Weight of finals vary among classes, helps student wellness

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For the 2018-2019 second-semester finals, individual course teams in each subject area will decide if final exams will count anywhere between 10 percent to 20 percent, according to Principal Dr. Lauren Fagel.

In the past, finals have been worth 20 percent, Fagel says. Due to concerns over this one-size-fits-all approach to courses that vary from each other, the decision was made to allow course teams to determine the weight of their final, Fagel states.

“The makeup of the work students do over the semester [is different in each class that] it doesn’t make sense to insist on a common 20 percent across the board,” Fagel said. “A research project in social studies might allow students to demonstrate mastery of the reading, writing, critical thinking, and historical analysis skills that they practiced all semester.”

The decision was made after meetings between administrators and teachers about the potential future change in finals themselves, Fagel says. The universal 20 percent final across all courses was a concern voiced, according to Fagel.

“It wasn’t that all teachers weighed in, but there were enough representatives from the teaching faculty that were very supportive of giving teams the option, that the administration eventually made that decision,” Fagel said.

One factor in the option to change was the concern over student wellness when exams are worth a large amount of their grade, says Fagel and Jeffery Rylander, Science Instructional Supervisor.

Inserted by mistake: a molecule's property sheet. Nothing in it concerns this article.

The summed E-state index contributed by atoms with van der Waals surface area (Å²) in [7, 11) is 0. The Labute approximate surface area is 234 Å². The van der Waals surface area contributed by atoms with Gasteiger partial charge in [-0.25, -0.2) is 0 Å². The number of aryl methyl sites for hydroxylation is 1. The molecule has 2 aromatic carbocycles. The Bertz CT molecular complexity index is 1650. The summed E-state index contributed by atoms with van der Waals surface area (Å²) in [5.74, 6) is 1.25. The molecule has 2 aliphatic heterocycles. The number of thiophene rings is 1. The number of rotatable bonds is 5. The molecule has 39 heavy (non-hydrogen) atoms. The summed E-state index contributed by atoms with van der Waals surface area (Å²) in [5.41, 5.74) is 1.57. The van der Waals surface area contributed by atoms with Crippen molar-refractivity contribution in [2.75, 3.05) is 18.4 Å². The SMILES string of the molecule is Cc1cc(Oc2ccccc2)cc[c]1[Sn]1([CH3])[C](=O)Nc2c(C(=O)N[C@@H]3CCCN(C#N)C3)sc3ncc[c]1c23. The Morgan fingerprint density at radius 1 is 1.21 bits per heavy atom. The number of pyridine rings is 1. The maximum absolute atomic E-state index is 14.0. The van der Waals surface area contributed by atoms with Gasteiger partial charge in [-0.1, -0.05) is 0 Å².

“Students stress over finals because they represent a large fraction of their final grade,” Rylander said. “Changing the percents of finals would take away some of that stress.”

This is the first opportunity course teams have to switch their final percentages, but Phil Gartner, Mathematics Instructional Supervisor, anticipates that most teachers will not want to change the percentage in the middle of this year, or even for next year. He says that revisiting material, is essential to retaining the information.

“In many cases, we do not anticipate a change next year, either, as the teams value the review,” Gartner said. “The math teachers say that with our review materials provided and the creation of a fair test, most students do just fine with the exam and learn from it.”

Some departments haven’t made changes to the percentages regarding any of the courses, according to Dr. Thomas Kucharski, English Instructional Supervisor, Jeannie Logan, Social Studies Instructional Supervisor, and Danita Fitch, World Languages Instructional Supervisor. Fitch says the multi-component design of the language final was the reason that course teams decided to keep the 20 percent.

“The final is not about how much a student ‘knows how to study for a final,’” Fitch said. “But [it’s] rather a reflection of their skill development.”

Most finals will not be changing this year because many teachers think that a 20 percent final is fair. However, some teachers would like to finish this semester and think about possibly changing finals next year, Fagel says. The decision regarding the switch is not completely finalized, however Fagel would like to give course teams the option of not even giving finals at all.

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